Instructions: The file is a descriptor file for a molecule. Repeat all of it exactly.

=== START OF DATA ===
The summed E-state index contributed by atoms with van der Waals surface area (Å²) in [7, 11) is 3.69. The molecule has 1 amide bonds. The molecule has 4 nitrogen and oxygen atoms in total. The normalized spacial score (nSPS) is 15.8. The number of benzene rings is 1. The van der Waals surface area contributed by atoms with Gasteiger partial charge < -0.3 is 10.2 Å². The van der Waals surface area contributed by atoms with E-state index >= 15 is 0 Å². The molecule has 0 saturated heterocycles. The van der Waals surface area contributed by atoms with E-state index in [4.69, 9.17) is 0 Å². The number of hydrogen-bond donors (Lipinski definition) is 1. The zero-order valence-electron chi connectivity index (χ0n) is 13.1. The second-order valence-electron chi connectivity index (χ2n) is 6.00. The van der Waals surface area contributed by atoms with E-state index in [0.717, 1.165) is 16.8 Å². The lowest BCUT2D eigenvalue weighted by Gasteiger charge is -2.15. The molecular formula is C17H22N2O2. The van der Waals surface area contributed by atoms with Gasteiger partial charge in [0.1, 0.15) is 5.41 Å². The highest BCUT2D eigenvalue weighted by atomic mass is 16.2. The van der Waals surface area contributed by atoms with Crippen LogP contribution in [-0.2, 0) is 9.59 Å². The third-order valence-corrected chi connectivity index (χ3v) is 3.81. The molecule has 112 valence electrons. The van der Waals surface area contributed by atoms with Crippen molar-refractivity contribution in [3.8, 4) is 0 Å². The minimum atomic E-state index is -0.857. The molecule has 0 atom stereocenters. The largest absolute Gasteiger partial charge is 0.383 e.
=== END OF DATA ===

The summed E-state index contributed by atoms with van der Waals surface area (Å²) in [7, 11) is 3.69. The molecule has 1 amide bonds. The molecule has 4 nitrogen and oxygen atoms in total. The normalized spacial score (nSPS) is 15.8. The number of benzene rings is 1. The van der Waals surface area contributed by atoms with Gasteiger partial charge < -0.3 is 10.2 Å². The van der Waals surface area contributed by atoms with E-state index >= 15 is 0 Å². The molecule has 0 saturated heterocycles. The van der Waals surface area contributed by atoms with E-state index in [4.69, 9.17) is 0 Å². The number of hydrogen-bond donors (Lipinski definition) is 1. The zero-order valence-electron chi connectivity index (χ0n) is 13.1. The second-order valence-electron chi connectivity index (χ2n) is 6.00. The van der Waals surface area contributed by atoms with E-state index in [0.717, 1.165) is 16.8 Å². The lowest BCUT2D eigenvalue weighted by Gasteiger charge is -2.15. The molecular formula is C17H22N2O2. The van der Waals surface area contributed by atoms with Gasteiger partial charge in [0.1, 0.15) is 5.41 Å². The highest BCUT2D eigenvalue weighted by atomic mass is 16.2. The van der Waals surface area contributed by atoms with Crippen LogP contribution in [-0.2, 0) is 9.59 Å². The third-order valence-corrected chi connectivity index (χ3v) is 3.81. The molecule has 112 valence electrons. The van der Waals surface area contributed by atoms with Crippen molar-refractivity contribution in [3.8, 4) is 0 Å². The minimum atomic E-state index is -0.857. The molecule has 0 atom stereocenters. The largest absolute Gasteiger partial charge is 0.383 e.